Corporate employees key to greater donations at low funding costs
Workplace giving and donation matching appeals has led to boosts in not just donations, but ongoing staff engagement with charitable groups
Accessing corporate workplaces and engaging with their employees could prove hugely beneficial to charities and not-for-profits, leading to greater donations and further support.
Good2Give, which operates as a not-for-profit that facilitates a relationship between a corporate organisation and a charity, has designed a platform to encourage workplaces and their staff to engage in charitable giving through company-wide donation matching programs.
This relationship enables employees to contribute directly to charities, either one that is allocated by the company or one they have a connection with. This encourages a boost in donations for charities through a low-funding model.
Good2Give CEO, Lisa Grinham, told Third Sector: “If you are an employee working at the company, you have your own giving profile and you can go in and make a donation to any charity and see if your company is matching donations.”
Grinham said more than 70 per cent of charities in the program match their employee’s donations. Its 2017/18 annual review reported $10.8 million was distributed through to more than 710,000 workplace giving transactions and from 16,757 workplace givers.
The Pinnacle Charitable Foundation is the first – and still currently only – organisation to trial Good2Give’s triple-matching workplace giving program. In May 2018, Pinnacle Investment Management raised $9,000 for the Foundation.
The Community Investment Manager at Pinnacle, Mary Jung, said the triple-matching workplace giving program was so successful that it is looking at running the appeal in May of this year, and will capitalise on end of financial year donation campaigns.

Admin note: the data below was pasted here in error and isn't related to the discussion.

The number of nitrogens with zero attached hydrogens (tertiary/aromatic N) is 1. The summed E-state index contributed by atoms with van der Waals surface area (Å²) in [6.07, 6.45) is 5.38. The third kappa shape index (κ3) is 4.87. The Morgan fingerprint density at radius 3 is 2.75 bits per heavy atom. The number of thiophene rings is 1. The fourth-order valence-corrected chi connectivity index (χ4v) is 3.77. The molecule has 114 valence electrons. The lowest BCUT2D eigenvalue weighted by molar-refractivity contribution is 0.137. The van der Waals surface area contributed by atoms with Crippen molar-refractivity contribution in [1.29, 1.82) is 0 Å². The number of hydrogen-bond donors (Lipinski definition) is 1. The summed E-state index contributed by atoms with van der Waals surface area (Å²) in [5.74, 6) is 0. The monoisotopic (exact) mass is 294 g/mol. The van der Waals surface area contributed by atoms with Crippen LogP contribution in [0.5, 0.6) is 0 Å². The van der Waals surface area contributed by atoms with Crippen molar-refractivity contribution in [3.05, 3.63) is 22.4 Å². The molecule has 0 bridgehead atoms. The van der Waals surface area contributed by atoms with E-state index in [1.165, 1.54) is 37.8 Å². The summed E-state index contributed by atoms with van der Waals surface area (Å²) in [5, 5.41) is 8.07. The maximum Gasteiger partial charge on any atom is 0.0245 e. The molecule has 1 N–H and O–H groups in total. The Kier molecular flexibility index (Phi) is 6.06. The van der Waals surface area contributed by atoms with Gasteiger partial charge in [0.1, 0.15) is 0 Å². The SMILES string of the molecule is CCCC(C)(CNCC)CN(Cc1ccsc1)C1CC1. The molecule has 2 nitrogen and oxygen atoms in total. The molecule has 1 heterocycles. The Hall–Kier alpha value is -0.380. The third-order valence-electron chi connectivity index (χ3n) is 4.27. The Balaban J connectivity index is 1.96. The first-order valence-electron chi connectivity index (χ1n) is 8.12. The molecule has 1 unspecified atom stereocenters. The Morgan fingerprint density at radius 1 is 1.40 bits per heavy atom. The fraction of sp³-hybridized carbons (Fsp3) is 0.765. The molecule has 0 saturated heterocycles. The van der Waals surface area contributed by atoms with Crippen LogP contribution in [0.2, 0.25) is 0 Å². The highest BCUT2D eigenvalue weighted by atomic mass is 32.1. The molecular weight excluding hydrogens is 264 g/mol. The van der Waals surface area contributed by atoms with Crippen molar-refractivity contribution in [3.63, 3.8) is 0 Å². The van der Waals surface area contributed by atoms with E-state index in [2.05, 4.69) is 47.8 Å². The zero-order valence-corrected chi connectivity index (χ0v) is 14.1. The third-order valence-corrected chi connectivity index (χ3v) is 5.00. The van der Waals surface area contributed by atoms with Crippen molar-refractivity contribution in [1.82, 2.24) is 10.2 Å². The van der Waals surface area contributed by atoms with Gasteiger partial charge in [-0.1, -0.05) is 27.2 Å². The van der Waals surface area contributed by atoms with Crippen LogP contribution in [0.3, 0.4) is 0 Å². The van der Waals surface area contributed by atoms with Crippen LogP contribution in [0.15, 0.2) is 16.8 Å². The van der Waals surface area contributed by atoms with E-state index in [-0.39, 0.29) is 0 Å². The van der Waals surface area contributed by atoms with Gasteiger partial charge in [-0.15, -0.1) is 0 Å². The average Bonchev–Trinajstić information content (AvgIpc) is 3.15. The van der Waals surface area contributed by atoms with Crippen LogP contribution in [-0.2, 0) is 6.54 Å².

“I think staff certainly were really impressed and really pleased that the company had a Foundation if they didn’t already know it. If they did know, they were pleased to see Pinnacle actively helping them to support it. The key thing is it helped employees support the Foundation and people felt fantastic about it, which makes them feel really great about the company.”
Jung said other objectives behind the appeal were to raise greater awareness amongst staff of Pinnacle and its affiliates around the Foundation and to generate pride in what it was doing.
“The other motive was to introduce workplace giving so people who have not actually engaged in workplace giving before would be introduced to it in the hopes that they would then continue on by either giving to the Foundation or giving to someone else.”
The appeal was also successful in generating staff support beyond the appeal, Jung said. She added that staff put their hands up to ask what else they could do: “To me, that was a bonus and it reflects that people are really delighted we have this Foundation.”
The relationship between corporates and charities has generated interest in employee giving. The platform allows donors to see the transparency around their giving and see how their company has matched their donation, increasing trust around the process.
“If an employee says they want to give to a particular charity, we do the due diligence around that charity and make sure they’re registered with the ACNC and that they’ve got a few other checks and balances in place.”
Grinham added that Good2Give always encourages companies to have its own charity partner, but to also give employees the option to choose their own charity to support through the program. This enables wider donations to more charitable groups.
“Importantly, the charity has full transparency too,” Grinham said. “It can understand who donors are and see where the money is coming from. The charity can also use this platform to communicate to donors safely and securely.”